Re: A one-dimensional universe of sound


Subject: Re: A one-dimensional universe of sound
From: Michael Gogins (gogins@pipeline.com)
Date: Sat Feb 12 2005 - 22:12:27 EST


There is no quality without quantity. Quantity makes quality possible. In
this case, "most" does equal "best". Of course a personal choice is executed
when one selects, whether from a finite or infinite set, a particular
possibility. I am not denying that. I am saying that before the selection is
made, more choices means more freedom.

----- Original Message -----
From: "Steve Layton" <dalgas@speakeasy.net>
To: <cec-conference@concordia.ca>
Sent: Saturday, February 12, 2005 9:59 PM
Subject: Re: A one-dimensional universe of sound

> ----- Original Message -----
> From: "Michael Gogins" <gogins@pipeline.com>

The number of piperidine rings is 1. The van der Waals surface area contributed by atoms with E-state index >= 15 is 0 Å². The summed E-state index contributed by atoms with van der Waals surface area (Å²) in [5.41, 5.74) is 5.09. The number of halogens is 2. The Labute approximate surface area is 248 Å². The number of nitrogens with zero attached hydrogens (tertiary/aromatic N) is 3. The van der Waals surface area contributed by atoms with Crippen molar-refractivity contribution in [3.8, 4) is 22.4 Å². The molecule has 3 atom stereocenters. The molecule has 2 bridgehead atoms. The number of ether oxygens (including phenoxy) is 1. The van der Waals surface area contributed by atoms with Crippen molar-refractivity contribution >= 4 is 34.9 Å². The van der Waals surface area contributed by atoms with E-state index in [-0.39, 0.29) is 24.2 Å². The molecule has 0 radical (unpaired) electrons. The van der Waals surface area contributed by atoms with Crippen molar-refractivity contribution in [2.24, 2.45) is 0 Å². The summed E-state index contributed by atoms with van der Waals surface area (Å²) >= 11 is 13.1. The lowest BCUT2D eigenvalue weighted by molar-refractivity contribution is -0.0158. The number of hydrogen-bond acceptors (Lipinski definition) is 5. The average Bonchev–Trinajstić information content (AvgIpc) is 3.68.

> To: <cec-conference@concordia.ca>
> Sent: Saturday, February 12, 2005 4:02 PM
> Subject: Re: A one-dimensional universe of sound
>
>
>> In the simplest case I have only one choice, I am not free. In the next
>> case I have two choices, I am free. In the next case I have three
>> choices, I am more free than with two. With an infinite number of choices
>> I have the most possible freedom. This is just common sense.
>
> No, you simply have the most possible choices, not the most possible
> freedom. Personal choices from possibilities is freedom, which (maybe
> counter-intuitively) is a selective and limiting activity. Or, we could
> say, a structuring. And, in realistic terms, a finite structuring.
>
> Given some suitable small number of potentials, the sheer number of
> choices is almost nothing as the opposed to the personal "quality" of
> those choices. And quality is itself an active, selective structuring.
> History and experience show that more does not equal better. And
> certainly, "most" doesn't equal "best".
>
> Steve Layton
> http://www.niwo.com/steve
>
>
>



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